Sandy Masuo is a West Coast editor and writer on a mission to improve the world through better verbiage.
CHRISTOPHER LEE WASSENBERG is Director of the Leaning Pine Arboretum and a lecturer in the Horticulture and Crop Science Department at Cal Poly San Luis Obispo. Christopher received his Bachelors degree in Environmental Horticulture and his Masters degree in Recreation, Parks, and Tourism Administration at Cal Poly. He teaches students about arboriculture, California native plants, landscape maintenance and construction, and public garden management.
NANCY SWEARENGEN has been an active leader in the International Mediterranean Garden Society since the early 1990s. As a staff member at University California Botanical Garden she specialized in interpreting botanical and natural history subjects and programming field trips and study tours throughout the West. Nancy is a Berkeley native and a member of the Pacific Horticulture Society office staff.
Terra Bella Waterhttp://terrabellawater.com
PAULA HENSON is an educator and water conservation advocate with a background in landscape design. She has been involved with several rainwater harvesting projects and has served on the Los Angeles County Arboreta and Botanic Gardens Board of Governors. Paula has been providing classes about water conservation throughout southern California, and her company Terra Bella Water provides water education presentations and resources.
Neil Bell is Community Horticulturist for Oregon State University Extension, oversees the Master Gardener program in Marion and Polk counties, as well as evaluates drought-tolerant shrubs for the Willamette Valley.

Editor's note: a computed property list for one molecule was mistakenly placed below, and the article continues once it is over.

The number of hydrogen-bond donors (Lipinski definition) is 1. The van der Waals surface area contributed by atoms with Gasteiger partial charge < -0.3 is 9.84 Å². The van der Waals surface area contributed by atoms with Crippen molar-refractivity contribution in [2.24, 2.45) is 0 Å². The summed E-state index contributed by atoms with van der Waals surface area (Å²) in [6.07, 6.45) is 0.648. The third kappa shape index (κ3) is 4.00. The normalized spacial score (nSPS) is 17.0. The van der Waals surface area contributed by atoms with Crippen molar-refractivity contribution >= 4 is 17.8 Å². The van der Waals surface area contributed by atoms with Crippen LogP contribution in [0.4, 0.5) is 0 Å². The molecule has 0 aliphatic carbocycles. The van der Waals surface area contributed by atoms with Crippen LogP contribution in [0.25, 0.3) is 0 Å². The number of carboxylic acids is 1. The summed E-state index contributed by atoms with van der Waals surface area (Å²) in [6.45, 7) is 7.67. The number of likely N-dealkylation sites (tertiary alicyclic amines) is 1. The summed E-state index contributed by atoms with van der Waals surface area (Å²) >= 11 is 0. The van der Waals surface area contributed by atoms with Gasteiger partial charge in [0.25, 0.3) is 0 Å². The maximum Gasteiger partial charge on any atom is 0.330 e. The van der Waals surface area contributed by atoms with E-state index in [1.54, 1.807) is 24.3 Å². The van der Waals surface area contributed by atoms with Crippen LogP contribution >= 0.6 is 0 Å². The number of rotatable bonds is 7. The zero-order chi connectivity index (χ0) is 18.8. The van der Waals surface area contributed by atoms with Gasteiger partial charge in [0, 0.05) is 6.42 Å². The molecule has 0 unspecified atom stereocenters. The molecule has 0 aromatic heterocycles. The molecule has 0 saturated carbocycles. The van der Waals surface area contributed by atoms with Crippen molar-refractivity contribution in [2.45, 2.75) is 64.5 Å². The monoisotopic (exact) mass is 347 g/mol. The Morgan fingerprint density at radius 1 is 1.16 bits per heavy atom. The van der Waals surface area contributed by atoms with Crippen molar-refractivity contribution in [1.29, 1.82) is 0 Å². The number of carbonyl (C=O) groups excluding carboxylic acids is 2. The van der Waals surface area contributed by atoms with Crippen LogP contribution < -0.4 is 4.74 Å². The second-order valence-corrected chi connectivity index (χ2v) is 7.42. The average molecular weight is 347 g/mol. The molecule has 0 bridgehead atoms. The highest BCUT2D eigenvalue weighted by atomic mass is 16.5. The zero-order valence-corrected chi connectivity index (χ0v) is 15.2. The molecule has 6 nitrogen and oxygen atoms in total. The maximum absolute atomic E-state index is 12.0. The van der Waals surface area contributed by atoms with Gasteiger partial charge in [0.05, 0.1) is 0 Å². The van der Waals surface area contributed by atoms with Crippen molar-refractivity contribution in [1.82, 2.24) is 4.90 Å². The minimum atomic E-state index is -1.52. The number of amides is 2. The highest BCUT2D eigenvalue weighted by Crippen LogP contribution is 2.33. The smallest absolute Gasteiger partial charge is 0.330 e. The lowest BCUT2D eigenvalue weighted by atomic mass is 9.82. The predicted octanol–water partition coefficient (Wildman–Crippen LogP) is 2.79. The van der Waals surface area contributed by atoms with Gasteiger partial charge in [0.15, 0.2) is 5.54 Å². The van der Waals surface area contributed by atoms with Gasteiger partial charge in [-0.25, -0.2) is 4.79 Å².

Virginia Hayes is Curator of the Living Collection at Ganna Walska Lotusland in Santa Barbara, California, where she is responsible for maintaining plant records for the extensive plant collections. Virginia holds a Master’s degree from University California Santa Barbara where she did research on the unique floral characters of lotuses (Nelumbo nucifera) and their variation among wild populations. She writes a popular gardening column for the Santa Barbara Independent and contributes to other California and national publications.
Suzanne Ferris is a garden designer and a botanical illustrator who writes about horticulture. Her past includes a stint as an arts manager for the King County Solid Waste Division, a letterpress printer and hand papermaker for Sea Pen Press and Papermill, and a public artist on Waldron Island. Her botanical interests include conducting plant trials testing soils both native and manufactured. Her future may include designing a line of furniture for outdoor spaces for Newwood Corporation. Plan B is to open a private eating club that Falstaff might enjoy.